UK employers unprepared for gender pay gap reporting

 

With new legislation set to come into force in the new financial year, totaljobs are reporting that around a third of employers are still failing to review salaries in terms of gender to safeguard against discrimination and 82% have no plans to carry out a review.

The Equality Act 2010 (Gender Pay Gap Information) Regulations 2017 come into force on 6th April, making it mandatory for companies with 250 employees or more to record and analyse gender pay and bonus figures going forward.

Gender Pay Gap Information reporting has been designed to both address the issue of gender pay gap inequality and to encourage employers to explore the potential reforms that will enable fairer, more inclusive pay structures.

Affecting around 8,000 businesses employing approximately 11 million people, the legislation will effectively name and shame offending companies, with the intention of giving employers the motivation to make changes that ensure men and women are on a level playing field.

However, at this late stage, many UK employers remain unprepared. And that may be because in the absence of the government not highlighting specific actions to address the issues, it’s up to individual companies to decide what they want to do with the published data.

Increased transparency in itself may not be enough to bridge the gender pay gap when the totaljobs report identifies that over half of companies do not coach hiring managers on equal pay and gender equality.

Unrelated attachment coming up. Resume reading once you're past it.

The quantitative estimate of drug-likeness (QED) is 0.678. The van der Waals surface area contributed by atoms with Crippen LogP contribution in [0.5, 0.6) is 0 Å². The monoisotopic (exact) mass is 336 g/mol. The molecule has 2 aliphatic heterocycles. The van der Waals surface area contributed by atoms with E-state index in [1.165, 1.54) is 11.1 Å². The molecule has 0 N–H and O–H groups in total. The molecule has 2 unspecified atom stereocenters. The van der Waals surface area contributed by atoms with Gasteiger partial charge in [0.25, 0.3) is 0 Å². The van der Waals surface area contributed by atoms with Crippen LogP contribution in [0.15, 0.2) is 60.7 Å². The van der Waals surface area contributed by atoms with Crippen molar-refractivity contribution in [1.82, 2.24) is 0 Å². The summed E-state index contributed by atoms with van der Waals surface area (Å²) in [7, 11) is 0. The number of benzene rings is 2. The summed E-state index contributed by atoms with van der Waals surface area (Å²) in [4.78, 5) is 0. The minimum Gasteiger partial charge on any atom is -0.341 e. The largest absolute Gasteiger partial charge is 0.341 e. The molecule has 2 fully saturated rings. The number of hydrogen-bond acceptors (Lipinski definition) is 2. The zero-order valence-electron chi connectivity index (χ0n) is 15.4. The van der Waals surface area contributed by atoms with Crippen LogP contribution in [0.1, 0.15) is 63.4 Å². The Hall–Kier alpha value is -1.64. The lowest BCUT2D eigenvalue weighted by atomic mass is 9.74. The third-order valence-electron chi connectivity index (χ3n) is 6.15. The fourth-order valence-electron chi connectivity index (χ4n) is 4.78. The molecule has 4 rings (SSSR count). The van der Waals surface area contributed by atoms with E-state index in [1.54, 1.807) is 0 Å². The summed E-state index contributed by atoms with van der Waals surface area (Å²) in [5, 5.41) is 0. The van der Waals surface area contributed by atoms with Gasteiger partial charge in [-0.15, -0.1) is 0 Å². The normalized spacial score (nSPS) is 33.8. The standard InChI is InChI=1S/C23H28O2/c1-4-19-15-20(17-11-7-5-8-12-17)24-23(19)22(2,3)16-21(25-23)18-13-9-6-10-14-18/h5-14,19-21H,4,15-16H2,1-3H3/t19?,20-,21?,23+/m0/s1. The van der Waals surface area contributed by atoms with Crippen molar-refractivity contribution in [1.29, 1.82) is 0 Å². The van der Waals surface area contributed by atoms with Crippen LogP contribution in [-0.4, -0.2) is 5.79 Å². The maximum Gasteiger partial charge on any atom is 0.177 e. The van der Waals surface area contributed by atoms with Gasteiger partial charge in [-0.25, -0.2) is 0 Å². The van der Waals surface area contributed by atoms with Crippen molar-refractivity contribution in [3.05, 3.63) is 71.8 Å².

Totaljobs surveyed 4,700 employees and 145 employers, revealing that 82% of companies are not reviewing their gender equality/equal pay policy and almost 60% do not have salary information defined by role and gender.

However, while just over half of employers feel ‘very confident’ that salaries are equal, the feeling among employees is split by gender. 23% of women feel men are paid more for the same role and 44% feel that both genders get equal pay - a figure that is 58% for men.

Research also showed that men are more likely to receive a bonus and, when they do, they typically receive more. In 2016/17, 43% of men received a bonus averaging £2,059, while 38% of women received a bonus which averaged £1,128.

Just as interestingly, the report identifies that three quarters of women would more inclined to increase their salary by moving jobs as opposed to going through the discomfort of negotiating a raise, even though the same figure would expect a higher salary if they move roles.

John Salt, director, totaljobs said: “The remuneration decision-making process needs to be made more transparent – pay decisions should not be kept to the confines of top management and board meetings. Our research found 26% of men and 31% of women don’t know how their company makes decisions on salary and pay rises. This legislation forcing the review of pay structures could be the internal reflection organisations need to avoid future discrimination and effect positive cultural change.”

Monday, 3 April 2017

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UK employers unprepared for gender pay gap reporting